Source: Translated by Arthur West Haddan. From Nicene and Post-Nicene Fathers, First Series, Vol. 3. Edited by Philip Schaff. (Buffalo, NY: Christian Literature Publishing Co., 1887.) Revised and edited for New Advent by Kevin Knight. .

Friday, July 14, 2017

Does God Have All Omni-properties? (Short Thought)

Theists often tick off certain properties that purportedly identify God as the maximal being or greatest possible being, etc. As one of Jehovah's Witnesses, I have been taught that God is omnipotent (almighty), omniscient (all-knowing), infinite (though we have to carefully define that term), and he is all-wise and is love (1 John 4:8).

Other properties could be added to the list, but it is common to say that God has all omni-properties and that such properties are compossible, which means that said properties jointly exist. Moreover, if God has one omni-property, then God has all. Otherwise, God (Jehovah) would not be God--the maximal being, who possesses all great-making or deific properties.

While most of the omni-properties don't seem problematic from a Witnesses standpoint, I always have to remember that we do not believe omnipresence is a divine property. Jehovah's Witnesses believe that Jehovah God resides in one location (as it were)--namely, heaven itself (1 Kings 8:27, 30, 32, 36, 43, 45, 49). By "heaven," I am referring to a realm that apparently transcends the physical spacetime universe: Paul spoke of the third heaven in 2 Cor. 12:2. Although he dwells in heaven along with spirit creatures known as angels, his power and spirit are manifested everywhere.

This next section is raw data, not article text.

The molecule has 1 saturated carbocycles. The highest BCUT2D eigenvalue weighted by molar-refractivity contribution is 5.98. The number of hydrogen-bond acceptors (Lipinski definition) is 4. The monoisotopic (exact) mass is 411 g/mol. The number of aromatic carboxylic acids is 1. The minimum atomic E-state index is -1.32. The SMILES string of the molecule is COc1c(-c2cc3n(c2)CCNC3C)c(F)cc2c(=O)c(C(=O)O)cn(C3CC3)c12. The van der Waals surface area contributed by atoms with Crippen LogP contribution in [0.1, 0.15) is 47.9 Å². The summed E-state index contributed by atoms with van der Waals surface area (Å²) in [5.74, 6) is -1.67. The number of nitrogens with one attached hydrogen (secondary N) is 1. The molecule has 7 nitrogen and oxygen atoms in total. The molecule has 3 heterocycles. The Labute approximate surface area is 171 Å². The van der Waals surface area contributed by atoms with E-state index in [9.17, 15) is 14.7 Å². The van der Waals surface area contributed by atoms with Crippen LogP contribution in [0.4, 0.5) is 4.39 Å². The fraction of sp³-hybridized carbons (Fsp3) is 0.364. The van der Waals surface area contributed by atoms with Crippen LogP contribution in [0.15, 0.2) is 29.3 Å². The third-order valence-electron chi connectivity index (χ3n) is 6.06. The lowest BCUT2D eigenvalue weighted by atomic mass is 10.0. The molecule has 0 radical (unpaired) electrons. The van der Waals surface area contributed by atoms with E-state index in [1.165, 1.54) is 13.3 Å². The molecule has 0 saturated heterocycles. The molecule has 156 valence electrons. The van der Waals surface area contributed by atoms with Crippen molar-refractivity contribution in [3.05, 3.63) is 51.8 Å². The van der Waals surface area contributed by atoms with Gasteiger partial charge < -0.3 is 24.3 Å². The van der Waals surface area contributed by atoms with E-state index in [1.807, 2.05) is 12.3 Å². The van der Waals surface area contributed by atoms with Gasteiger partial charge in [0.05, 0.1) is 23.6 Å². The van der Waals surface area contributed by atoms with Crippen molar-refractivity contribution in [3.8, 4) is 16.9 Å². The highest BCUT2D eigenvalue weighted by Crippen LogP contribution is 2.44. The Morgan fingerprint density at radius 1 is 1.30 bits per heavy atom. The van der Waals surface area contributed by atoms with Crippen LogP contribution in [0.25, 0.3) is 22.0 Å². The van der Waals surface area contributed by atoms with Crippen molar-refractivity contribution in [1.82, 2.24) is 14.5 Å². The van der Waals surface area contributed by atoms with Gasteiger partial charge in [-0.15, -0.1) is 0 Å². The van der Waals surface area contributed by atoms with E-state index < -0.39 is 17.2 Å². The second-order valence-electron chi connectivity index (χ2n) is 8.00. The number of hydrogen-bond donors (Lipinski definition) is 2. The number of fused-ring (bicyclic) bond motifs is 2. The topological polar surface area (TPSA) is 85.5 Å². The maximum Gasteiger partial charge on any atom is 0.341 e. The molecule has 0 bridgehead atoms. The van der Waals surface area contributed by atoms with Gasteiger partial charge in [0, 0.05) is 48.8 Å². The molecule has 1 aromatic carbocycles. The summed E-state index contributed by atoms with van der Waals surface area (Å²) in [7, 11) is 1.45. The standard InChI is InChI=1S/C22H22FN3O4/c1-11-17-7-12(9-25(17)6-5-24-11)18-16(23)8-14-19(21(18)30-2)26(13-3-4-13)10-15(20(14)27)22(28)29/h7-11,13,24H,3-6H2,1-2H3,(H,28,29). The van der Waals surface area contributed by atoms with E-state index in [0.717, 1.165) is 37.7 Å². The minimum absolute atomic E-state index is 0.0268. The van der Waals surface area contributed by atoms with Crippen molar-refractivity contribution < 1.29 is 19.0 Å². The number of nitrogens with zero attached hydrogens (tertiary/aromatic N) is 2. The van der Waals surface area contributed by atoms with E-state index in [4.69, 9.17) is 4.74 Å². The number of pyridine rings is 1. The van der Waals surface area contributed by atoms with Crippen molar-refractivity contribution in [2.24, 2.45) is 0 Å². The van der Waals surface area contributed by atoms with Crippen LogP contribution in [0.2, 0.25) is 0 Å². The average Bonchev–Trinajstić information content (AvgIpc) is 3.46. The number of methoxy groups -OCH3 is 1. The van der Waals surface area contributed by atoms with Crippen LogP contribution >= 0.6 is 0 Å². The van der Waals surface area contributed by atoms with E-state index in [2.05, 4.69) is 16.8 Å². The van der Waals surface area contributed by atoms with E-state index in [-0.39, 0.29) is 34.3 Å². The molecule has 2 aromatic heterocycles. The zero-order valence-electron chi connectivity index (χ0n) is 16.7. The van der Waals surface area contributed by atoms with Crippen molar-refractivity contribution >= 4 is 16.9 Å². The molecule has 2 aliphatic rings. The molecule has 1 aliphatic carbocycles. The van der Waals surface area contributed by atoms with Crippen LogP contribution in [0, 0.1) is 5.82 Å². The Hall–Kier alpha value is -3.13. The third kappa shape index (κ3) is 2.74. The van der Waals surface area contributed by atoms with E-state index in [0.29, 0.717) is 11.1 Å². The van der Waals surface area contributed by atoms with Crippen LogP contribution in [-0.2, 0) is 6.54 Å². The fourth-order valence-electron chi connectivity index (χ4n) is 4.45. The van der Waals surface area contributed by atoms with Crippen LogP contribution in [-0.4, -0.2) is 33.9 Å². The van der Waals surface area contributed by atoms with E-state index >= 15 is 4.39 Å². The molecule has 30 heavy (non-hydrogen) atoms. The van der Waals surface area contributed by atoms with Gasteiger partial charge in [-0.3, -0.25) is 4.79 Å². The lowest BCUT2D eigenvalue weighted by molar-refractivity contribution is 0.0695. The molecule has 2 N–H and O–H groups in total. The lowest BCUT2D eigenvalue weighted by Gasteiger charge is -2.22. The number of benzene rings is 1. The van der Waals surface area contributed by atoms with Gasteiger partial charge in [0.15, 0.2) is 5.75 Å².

So is God omnipresent? Does he have all omni-properties? So far, it seems that omnipresence is a divine property, yet God is still God.

Some Quotes from Genesis Rabba (בְְּרֵאשִׁית רַבָּה)

"God designed man for work--work for his own sustenance; he who does not work shall not eat."--Gen. Rabba 14.

[Reminds me of Eph. 4:28; 2 Thess. 3:10-12 and many other verses. EGF]

"Sleepiness and laziness in a man are the beginning of his misfortune."--Gen. Rabba 17.

[Compare Prov. 24:30-34. EGF]

"Woman attains discretion at an earlier age than man."--Gen. Rabba 18.

For more information about Genesis Rabba, see